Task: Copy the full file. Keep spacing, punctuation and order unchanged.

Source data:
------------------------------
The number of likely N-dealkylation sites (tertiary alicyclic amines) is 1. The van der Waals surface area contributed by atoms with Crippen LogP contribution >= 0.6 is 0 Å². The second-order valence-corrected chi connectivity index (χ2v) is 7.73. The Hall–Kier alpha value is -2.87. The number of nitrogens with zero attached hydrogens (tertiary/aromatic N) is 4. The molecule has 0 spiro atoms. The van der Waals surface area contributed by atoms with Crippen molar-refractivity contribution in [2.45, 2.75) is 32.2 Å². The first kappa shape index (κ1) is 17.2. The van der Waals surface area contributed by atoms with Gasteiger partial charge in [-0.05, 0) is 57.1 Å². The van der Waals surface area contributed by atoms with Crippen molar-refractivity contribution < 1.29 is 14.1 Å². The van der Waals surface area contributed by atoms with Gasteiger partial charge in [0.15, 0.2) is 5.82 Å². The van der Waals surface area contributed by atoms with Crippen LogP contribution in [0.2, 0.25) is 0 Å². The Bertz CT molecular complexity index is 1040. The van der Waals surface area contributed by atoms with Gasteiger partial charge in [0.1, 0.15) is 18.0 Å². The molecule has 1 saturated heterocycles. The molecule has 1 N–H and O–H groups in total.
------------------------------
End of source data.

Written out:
The number of likely N-dealkylation sites (tertiary alicyclic amines) is 1. The van der Waals surface area contributed by atoms with Crippen LogP contribution >= 0.6 is 0 Å². The second-order valence-corrected chi connectivity index (χ2v) is 7.73. The Hall–Kier alpha value is -2.87. The number of nitrogens with zero attached hydrogens (tertiary/aromatic N) is 4. The molecule has 0 spiro atoms. The van der Waals surface area contributed by atoms with Crippen molar-refractivity contribution in [2.45, 2.75) is 32.2 Å². The first kappa shape index (κ1) is 17.2. The van der Waals surface area contributed by atoms with Gasteiger partial charge in [-0.05, 0) is 57.1 Å². The van der Waals surface area contributed by atoms with Crippen molar-refractivity contribution < 1.29 is 14.1 Å². The van der Waals surface area contributed by atoms with Gasteiger partial charge in [0.15, 0.2) is 5.82 Å². The van der Waals surface area contributed by atoms with Crippen LogP contribution in [0.2, 0.25) is 0 Å². The Bertz CT molecular complexity index is 1040. The van der Waals surface area contributed by atoms with Gasteiger partial charge in [0.1, 0.15) is 18.0 Å². The molecule has 1 saturated heterocycles. The molecule has 1 N–H and O–H groups in total.